Those who lust for money become a slave to money. But those who acquire wealth through the grace of God have discovered how to make money their slave. But the person who regards money as his #1 priority in life becomes a slave to money. Apply the priority principle. You concentrate on whatever is your #1 priority. Then you organize your life around priority #1. Therefore, you organize your thinking around priority #1. This determines the outcome of your life.

This rich man spent all his concentration, time, and life on self-indulgence. Some of the most important things in life cannot be purchased with money, such as eternal life, or sharing the happiness of God, love, and virtue.  Again, those who lust for money become slaves to money, and it is one of the worst categories of slavery in the world.  This principle applies to power as well. Those who lust for power are slaves to power, but those who acquire power through the grace of God can enjoy it without abusing it or stepping beyond their capacity for it.

Luke 16:13, “No servant can serve two masters; for either he will hate the one and love the other, or else he will be devoted to one and despise the other. You cannot serve God and wealth.”

Mark 10:25, “It is easier for a camel to go through the eye of a needle than for a rich man to enter the kingdom of God.”

Rich people and poor people are saved exactly the same way, by faith in Jesus Christ. Unfortunately, because the rich man tends to be preoccupied with himself and his life on this earth to the extent that he has forgotten about eternity, he is not interested in Jesus Christ.

This man is described in two ways, his dress and his lifestyle, as dressing well and living in the lap of luxury. The greatness of his wealth is indicated in the description of his clothing and life style, “habitually dressed in purple and fine linen,” and “joyously living in splendor every day.”

“Habitually dressed,” is the Imperfect Middle Indicative of the Verb ENDIDUSKO, ἐνδιδύσκω that means, “put on clothes or to dress.” It is only used here and in Mark 15:17; Luke 8:27. In Matthew, it is used for the clothing the Roman soldiers put on Jesus during His scourging prior to the crucifixion, to mock His messianic claims. In Luke 8:27, it is used for the demon possessed man who had not worn clothes for a long time. Therefore, we have an indication that ENDIDUSKO relates to sin, which Jesus paid for at the Cross.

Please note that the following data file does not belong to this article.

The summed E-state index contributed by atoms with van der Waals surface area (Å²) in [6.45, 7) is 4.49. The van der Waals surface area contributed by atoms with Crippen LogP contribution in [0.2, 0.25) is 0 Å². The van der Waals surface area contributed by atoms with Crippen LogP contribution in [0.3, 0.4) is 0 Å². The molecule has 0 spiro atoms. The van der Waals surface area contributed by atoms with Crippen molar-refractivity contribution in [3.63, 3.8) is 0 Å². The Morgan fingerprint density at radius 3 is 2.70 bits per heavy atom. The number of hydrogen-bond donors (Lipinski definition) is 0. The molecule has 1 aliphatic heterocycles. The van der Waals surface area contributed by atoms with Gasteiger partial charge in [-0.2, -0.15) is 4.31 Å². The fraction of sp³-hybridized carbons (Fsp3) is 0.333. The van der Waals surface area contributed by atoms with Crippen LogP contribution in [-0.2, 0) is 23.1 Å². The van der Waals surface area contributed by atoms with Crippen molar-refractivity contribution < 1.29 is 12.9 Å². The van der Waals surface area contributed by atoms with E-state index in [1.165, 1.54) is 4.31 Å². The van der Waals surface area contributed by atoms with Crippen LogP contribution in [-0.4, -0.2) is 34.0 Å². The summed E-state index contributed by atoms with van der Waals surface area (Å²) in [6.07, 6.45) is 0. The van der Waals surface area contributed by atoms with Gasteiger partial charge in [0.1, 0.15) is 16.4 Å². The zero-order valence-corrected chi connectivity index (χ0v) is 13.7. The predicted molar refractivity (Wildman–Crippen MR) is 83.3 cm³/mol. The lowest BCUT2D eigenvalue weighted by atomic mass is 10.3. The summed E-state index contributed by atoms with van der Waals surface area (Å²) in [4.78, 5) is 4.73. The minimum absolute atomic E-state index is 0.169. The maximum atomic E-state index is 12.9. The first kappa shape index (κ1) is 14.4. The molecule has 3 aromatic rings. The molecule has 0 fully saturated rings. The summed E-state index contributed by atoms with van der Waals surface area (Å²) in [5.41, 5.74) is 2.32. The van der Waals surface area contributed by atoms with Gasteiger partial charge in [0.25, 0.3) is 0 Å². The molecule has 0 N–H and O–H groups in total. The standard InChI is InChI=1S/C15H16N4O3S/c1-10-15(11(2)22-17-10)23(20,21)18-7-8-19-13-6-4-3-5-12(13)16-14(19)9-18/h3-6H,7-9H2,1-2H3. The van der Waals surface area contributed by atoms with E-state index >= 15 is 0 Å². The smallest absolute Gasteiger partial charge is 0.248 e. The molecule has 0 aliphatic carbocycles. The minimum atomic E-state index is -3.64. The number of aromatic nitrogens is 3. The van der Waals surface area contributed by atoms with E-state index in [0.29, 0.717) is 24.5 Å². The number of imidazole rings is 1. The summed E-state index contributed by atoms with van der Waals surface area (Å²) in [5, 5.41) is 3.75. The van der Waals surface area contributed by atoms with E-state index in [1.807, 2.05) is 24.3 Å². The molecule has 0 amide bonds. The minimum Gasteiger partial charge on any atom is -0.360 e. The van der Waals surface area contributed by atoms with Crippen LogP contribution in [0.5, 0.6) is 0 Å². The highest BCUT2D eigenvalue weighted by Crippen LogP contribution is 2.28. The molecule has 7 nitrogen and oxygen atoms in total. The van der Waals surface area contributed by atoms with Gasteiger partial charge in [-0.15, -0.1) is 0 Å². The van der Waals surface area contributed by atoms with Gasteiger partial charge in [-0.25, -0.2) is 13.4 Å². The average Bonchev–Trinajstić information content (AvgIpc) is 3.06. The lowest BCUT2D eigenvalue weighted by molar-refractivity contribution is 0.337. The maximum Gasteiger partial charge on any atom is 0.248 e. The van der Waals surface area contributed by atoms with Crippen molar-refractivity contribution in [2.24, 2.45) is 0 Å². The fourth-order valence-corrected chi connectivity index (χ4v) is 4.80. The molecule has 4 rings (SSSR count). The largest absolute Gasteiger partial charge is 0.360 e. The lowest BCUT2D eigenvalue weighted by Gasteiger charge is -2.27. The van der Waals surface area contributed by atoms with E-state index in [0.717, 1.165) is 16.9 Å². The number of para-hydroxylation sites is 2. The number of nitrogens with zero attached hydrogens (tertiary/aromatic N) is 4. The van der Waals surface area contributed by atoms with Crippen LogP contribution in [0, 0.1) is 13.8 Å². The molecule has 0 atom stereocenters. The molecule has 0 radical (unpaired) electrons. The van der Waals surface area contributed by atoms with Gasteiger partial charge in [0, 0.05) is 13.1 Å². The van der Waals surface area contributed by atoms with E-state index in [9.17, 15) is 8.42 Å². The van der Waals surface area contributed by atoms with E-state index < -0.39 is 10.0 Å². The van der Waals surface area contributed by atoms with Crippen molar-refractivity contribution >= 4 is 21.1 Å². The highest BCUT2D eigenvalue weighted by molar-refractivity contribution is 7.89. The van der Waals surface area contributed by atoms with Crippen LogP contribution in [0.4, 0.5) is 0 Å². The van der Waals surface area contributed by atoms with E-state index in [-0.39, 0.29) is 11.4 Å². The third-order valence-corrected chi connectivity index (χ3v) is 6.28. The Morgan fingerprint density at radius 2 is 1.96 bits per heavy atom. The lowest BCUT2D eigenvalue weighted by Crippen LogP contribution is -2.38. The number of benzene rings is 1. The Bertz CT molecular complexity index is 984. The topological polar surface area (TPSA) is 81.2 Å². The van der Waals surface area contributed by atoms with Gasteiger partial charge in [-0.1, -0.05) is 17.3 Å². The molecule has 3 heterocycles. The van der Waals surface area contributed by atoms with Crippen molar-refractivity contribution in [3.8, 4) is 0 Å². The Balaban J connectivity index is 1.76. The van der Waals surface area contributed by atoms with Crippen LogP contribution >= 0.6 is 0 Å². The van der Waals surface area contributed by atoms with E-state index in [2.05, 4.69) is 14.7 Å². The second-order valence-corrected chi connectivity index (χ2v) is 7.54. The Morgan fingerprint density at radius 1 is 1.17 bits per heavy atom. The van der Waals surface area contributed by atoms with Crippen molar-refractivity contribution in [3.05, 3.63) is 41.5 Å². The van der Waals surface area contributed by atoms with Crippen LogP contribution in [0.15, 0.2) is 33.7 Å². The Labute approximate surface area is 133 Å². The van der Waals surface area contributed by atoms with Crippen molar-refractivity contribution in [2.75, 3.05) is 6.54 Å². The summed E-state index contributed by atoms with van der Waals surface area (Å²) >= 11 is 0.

This rich man’s clothing was colored “purple,” PORPHURA, πορφύρα. It is used in Mark 15:17, 20, for the robe the soldiers dressed Jesus with, and in Rev 17:4; 18:12, to indicate great riches and wealth of the false church of the Tribulation, “the Woman,” i.e., Mystery Babylon, who rides on the back of the “Beast,” i.e., the Antichrist.

PORPHURA was originally used for the murex, a special shellfish from which purple dye was obtained, cf. 1 Mac 4:23. Later the word came to designate the dye itself. In the NT, it denotes purple cloth. Because of the great expense involved in producing the dye, one gram required 8,000 mollusks, purple garments were always considered a sign of wealth, royalty, 1 Mac 10:62, royalty, and distinction. Cf. John 19:2, 5; Acts 16:14; Rev 17:4: 18:16.

Fine linen,” is the Noun BUSSOS that was usually made of Egyptian flax. It was delicate, soft, and very costly. It is only used here and Rev 18:12 in the same context, as an evidence of the rich man’s wealth.

Moving from the description of His wealth to the description of his gaiety, our Lord states, “joyously living in splendor every day,” EUPHRAINO, “to rejoice, be merry, be happy, etc.,” LAMPROS, “splendidly, magnificently, lavishly, brilliantly, etc.” It is only used here in the NT. And finally, KATA HEMERA, that means, “according to the day or daily.” Therefore, this rich man’s wealth was evident by what he wore and how he lived.

There is nothing wrong with dressing well and there is nothing wrong with luxury as such. There are problem solving devices with wrong emphasis on status symbols of life, money, power, success, approbation, pleasure, material things, luxury, social life, sex, health; i.e., anything that takes precedence over Bible doctrine. When these worldly PSD’s become prevalent to the exclusion of God’s Word and believing in Jesus as Savior, it is wrong.